Twelve specific active ingredients were found by the Pediatrics study that caused nearly half of the poisonings in the United States.2 Opioids (17.6%) and benzodiazepines (10.1%) top the chart as the classes of drugs with the highest number of poisonings. The twelve most common active ingredients of poisoning cases in children age six and under are listed in order of decreasing incidence:

  1. Buprenorphine (734 cases)
  2. Clonidine (701 cases)
  3. Glipizide (386 cases)
  4. Clonazepam (368 cases)
  5. Metoprolol (314 cases)
  6. Lorazepam (309 cases)
  7. Lisinopril (298 cases)
  8. Amlodipine (295 cases)
  9. Bupropion (265 cases)
  10. Glyburide (257 cases)
  11. Hydrocodone (252 cases)
  12. Oxycodone (249 cases)

The number of medication poisonings has continued to rise from 2004 to now3, a trend that is certainly reversible with diligence.

There are measures you can take to keep not only small children, but teenagers and adults alike safe from accidental medication poisoning. The first step is to make sure that all medications are kept in child-safe containers. Daily pill containers are convenient to remember medication use, but are often not child proof. Second, properly dispose of any and all out dated medications. Disposal of medications in the trash is not advised as they are still accessible to a curious child, or even the family pet. Contact your local pharmacist and ask about take back programs in your community.4 If there are no medication disposal programs available, there are three steps endorsed by the FDA for disposal in household trash. First, remove the medication from its original packaging and scratch out any personal information. This helps to protect your identity and sensitive health information. Second, make the medications unusable by mixing with inedible materials such as kitty litter, old coffee grounds, or sand. Lastly, put the mixture into sealable containers to prevent medication from falling out of the trash can.4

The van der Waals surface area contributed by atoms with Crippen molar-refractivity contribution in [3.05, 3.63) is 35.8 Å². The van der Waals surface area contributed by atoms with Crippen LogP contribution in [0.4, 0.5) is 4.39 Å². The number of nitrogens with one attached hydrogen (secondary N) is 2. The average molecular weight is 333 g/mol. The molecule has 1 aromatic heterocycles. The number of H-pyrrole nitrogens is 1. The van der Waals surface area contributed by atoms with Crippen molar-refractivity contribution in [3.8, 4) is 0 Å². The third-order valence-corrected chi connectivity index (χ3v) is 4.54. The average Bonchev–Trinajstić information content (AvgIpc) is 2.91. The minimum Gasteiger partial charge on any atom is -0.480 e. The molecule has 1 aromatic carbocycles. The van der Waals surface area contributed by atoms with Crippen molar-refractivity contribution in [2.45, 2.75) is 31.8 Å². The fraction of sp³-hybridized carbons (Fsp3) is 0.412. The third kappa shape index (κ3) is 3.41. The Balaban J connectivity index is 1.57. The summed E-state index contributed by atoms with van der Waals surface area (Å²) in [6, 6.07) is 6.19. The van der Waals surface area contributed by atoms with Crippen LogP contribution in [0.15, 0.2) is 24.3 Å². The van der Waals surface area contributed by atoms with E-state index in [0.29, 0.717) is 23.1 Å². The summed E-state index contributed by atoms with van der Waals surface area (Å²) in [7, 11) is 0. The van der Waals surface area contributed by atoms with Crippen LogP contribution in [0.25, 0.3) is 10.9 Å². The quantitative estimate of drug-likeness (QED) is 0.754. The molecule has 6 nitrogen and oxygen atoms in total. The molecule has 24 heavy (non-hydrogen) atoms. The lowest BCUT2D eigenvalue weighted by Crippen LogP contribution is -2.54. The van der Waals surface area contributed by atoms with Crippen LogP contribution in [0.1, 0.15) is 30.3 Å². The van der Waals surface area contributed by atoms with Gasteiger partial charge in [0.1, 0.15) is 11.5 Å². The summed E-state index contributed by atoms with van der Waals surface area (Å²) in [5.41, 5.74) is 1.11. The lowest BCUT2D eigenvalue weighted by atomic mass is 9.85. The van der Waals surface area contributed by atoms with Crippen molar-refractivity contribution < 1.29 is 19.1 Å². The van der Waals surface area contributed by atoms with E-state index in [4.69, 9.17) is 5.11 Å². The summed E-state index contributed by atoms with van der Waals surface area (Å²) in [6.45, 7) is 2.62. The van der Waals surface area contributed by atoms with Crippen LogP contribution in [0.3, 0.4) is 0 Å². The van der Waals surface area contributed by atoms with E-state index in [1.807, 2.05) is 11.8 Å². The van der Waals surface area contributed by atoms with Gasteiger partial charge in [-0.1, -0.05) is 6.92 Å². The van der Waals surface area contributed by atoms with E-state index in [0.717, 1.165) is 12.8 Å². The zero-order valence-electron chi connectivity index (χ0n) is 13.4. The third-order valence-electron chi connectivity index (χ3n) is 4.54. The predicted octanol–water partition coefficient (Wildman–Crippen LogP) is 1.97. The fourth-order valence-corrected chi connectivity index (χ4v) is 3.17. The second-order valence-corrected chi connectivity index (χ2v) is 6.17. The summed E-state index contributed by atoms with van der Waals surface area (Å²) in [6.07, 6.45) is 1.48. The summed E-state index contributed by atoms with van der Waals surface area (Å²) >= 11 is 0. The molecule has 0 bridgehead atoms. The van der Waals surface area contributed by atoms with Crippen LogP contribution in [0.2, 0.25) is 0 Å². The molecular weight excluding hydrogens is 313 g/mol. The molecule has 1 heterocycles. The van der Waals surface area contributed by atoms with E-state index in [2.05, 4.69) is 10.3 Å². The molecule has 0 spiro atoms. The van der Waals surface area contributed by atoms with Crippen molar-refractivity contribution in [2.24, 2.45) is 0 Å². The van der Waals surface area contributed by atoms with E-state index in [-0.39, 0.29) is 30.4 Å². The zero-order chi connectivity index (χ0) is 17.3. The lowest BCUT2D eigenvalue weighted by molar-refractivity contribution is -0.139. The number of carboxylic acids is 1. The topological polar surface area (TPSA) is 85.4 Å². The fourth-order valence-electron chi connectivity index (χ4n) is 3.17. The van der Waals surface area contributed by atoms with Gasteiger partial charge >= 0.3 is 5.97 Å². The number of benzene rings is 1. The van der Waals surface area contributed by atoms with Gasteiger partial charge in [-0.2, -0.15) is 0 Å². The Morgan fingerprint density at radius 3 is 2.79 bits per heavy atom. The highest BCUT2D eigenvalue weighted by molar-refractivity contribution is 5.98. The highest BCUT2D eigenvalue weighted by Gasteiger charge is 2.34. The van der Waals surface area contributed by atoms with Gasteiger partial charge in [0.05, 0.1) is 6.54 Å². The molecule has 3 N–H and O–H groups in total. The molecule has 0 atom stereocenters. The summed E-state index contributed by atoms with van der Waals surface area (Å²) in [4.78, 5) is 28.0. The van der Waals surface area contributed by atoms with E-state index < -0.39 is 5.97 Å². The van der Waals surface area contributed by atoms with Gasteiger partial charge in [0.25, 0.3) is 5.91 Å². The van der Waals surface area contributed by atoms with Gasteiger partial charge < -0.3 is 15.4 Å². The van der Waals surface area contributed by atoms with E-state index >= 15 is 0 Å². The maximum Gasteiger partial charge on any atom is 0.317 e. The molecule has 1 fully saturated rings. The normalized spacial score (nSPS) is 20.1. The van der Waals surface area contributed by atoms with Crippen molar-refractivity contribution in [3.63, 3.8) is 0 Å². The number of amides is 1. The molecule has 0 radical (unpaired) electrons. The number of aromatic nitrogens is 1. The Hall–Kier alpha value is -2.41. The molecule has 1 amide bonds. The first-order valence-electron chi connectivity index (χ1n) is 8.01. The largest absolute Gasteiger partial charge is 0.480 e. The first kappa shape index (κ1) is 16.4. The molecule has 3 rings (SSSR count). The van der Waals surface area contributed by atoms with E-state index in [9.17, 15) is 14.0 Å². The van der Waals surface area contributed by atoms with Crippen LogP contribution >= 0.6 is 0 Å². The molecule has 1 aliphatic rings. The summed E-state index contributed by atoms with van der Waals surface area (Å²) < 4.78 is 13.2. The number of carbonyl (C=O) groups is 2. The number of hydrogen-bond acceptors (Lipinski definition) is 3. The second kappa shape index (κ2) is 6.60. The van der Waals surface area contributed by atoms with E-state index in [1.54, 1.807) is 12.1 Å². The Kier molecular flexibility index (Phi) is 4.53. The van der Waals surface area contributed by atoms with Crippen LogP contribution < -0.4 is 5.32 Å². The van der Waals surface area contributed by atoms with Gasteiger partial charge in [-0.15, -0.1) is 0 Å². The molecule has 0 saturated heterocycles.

The most important change in preventing medication poisonings is to take your medications out of the medicine cabinet and keep them in a secure location. The best options are a lock box or a combination safe in a low traffic area of the house such as the bedroom closet. Ironically, the bathroom medicine cabinet is one of the least effective places to keep medications. Not only is it easy to access for children, but humidity from the bath or shower can damage the medications.5

What other preventative methods do you use with your medicine? Leave a comment below and let us know how you keep your medications secure!


  1. Paulozzi LJ. Prescription drug overdoses: a review. Journal of Safety Research. 2012;43(4): 283-289.
  2. Substance Abuse and Mental Health Services Administration. Highlights of the 2011 drug abuse warning network (DAWN) findings on drug-related emergency department visits. Substance Abuse and Mental Health Services Administration. /DAWN127/DAWN127/sr127-DAWN-highlights.pdf. Posted February 22, 2013. Accessed September 29, 2014.
  3. Lovegrove MC, Mathew J, Hampp C, Governale L, Wysowski DK, Budnitz DS. Emergency hospitalizations for unsupervised prescription medication ingestions by young children. Pediatrics. 2014;134(4): e1009-1016.
  4. Office of the Commissioner. Consumer updates – how to dispose of unused medicines. U.S. Food and Drug Administration. /ucm101653.htm. Posted December 24 2013. Updated May 19 2014. Accessed October 13 2014.
  5. Dugdale DC, Zieve D. Storing medication safely. Medline Plus. /medlineplus/ency/article/007189.htm Updated 3/26/2011. Accessed 10/22/2014.

Seeking relief when your child is coughing?

Wednesday, October 22nd, 2014

by Laura Farleman, PharmD candidate

Is your child’s nagging cough keeping you up at night? The honey in your kitchen may be the alternative to drug-laced syrups parents are searching for to calm their children’s coughs. The thick syrup nature of honey helps to soothe the throat and increase saliva, which can help reduce the urge to cough. Although not always severe, cough causes anxiety and disrupts sleep for parents and children. This drives many parents to seek immediate relief for their children. In recent years popular opinion has drifted toward the use of honey, but has research proven this golden nectar effective?